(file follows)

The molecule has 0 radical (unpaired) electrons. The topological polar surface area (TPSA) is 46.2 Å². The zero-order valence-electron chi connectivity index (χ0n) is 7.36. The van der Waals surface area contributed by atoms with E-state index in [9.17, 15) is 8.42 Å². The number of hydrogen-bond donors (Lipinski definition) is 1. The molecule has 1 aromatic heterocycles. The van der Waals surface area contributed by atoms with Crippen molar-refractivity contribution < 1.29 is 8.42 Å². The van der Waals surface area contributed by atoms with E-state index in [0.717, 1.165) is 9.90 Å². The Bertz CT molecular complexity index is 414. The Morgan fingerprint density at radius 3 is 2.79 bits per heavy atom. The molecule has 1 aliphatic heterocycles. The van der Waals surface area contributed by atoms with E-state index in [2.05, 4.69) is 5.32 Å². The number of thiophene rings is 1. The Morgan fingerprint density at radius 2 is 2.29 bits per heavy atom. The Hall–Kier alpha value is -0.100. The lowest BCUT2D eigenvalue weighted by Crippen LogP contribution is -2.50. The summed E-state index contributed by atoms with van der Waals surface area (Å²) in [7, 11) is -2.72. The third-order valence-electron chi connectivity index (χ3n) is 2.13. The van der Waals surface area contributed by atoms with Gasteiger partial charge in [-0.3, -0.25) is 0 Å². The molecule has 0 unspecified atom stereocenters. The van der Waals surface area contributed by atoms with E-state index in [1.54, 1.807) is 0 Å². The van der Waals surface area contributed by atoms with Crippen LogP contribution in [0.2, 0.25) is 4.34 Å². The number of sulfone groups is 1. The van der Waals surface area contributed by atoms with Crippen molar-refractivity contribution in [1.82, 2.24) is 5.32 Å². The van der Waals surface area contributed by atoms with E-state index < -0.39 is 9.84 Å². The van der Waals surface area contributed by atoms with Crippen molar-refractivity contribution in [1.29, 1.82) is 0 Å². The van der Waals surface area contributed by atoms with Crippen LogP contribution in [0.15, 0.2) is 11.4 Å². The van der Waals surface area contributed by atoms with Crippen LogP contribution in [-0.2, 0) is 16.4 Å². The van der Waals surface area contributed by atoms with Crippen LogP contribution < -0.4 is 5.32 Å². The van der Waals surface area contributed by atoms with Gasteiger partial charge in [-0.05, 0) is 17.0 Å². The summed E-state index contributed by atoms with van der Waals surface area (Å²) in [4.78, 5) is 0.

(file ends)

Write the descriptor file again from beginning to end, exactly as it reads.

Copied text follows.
The molecule has 0 radical (unpaired) electrons. The topological polar surface area (TPSA) is 46.2 Å². The zero-order valence-electron chi connectivity index (χ0n) is 7.36. The van der Waals surface area contributed by atoms with E-state index in [9.17, 15) is 8.42 Å². The number of hydrogen-bond donors (Lipinski definition) is 1. The molecule has 1 aromatic heterocycles. The van der Waals surface area contributed by atoms with Crippen molar-refractivity contribution < 1.29 is 8.42 Å². The van der Waals surface area contributed by atoms with E-state index in [0.717, 1.165) is 9.90 Å². The Bertz CT molecular complexity index is 414. The Morgan fingerprint density at radius 3 is 2.79 bits per heavy atom. The molecule has 1 aliphatic heterocycles. The van der Waals surface area contributed by atoms with E-state index in [2.05, 4.69) is 5.32 Å². The number of thiophene rings is 1. The Morgan fingerprint density at radius 2 is 2.29 bits per heavy atom. The Hall–Kier alpha value is -0.100. The lowest BCUT2D eigenvalue weighted by Crippen LogP contribution is -2.50. The summed E-state index contributed by atoms with van der Waals surface area (Å²) in [7, 11) is -2.72. The third-order valence-electron chi connectivity index (χ3n) is 2.13. The van der Waals surface area contributed by atoms with Gasteiger partial charge in [-0.3, -0.25) is 0 Å². The molecule has 0 unspecified atom stereocenters. The van der Waals surface area contributed by atoms with E-state index in [1.54, 1.807) is 0 Å². The van der Waals surface area contributed by atoms with Crippen LogP contribution in [0.2, 0.25) is 4.34 Å². The number of sulfone groups is 1. The van der Waals surface area contributed by atoms with Crippen molar-refractivity contribution in [1.82, 2.24) is 5.32 Å². The van der Waals surface area contributed by atoms with E-state index < -0.39 is 9.84 Å². The van der Waals surface area contributed by atoms with Crippen molar-refractivity contribution in [1.29, 1.82) is 0 Å². The van der Waals surface area contributed by atoms with Crippen LogP contribution in [0.15, 0.2) is 11.4 Å². The van der Waals surface area contributed by atoms with Crippen LogP contribution in [-0.2, 0) is 16.4 Å². The van der Waals surface area contributed by atoms with Crippen LogP contribution < -0.4 is 5.32 Å². The van der Waals surface area contributed by atoms with Gasteiger partial charge in [-0.05, 0) is 17.0 Å². The summed E-state index contributed by atoms with van der Waals surface area (Å²) in [4.78, 5) is 0.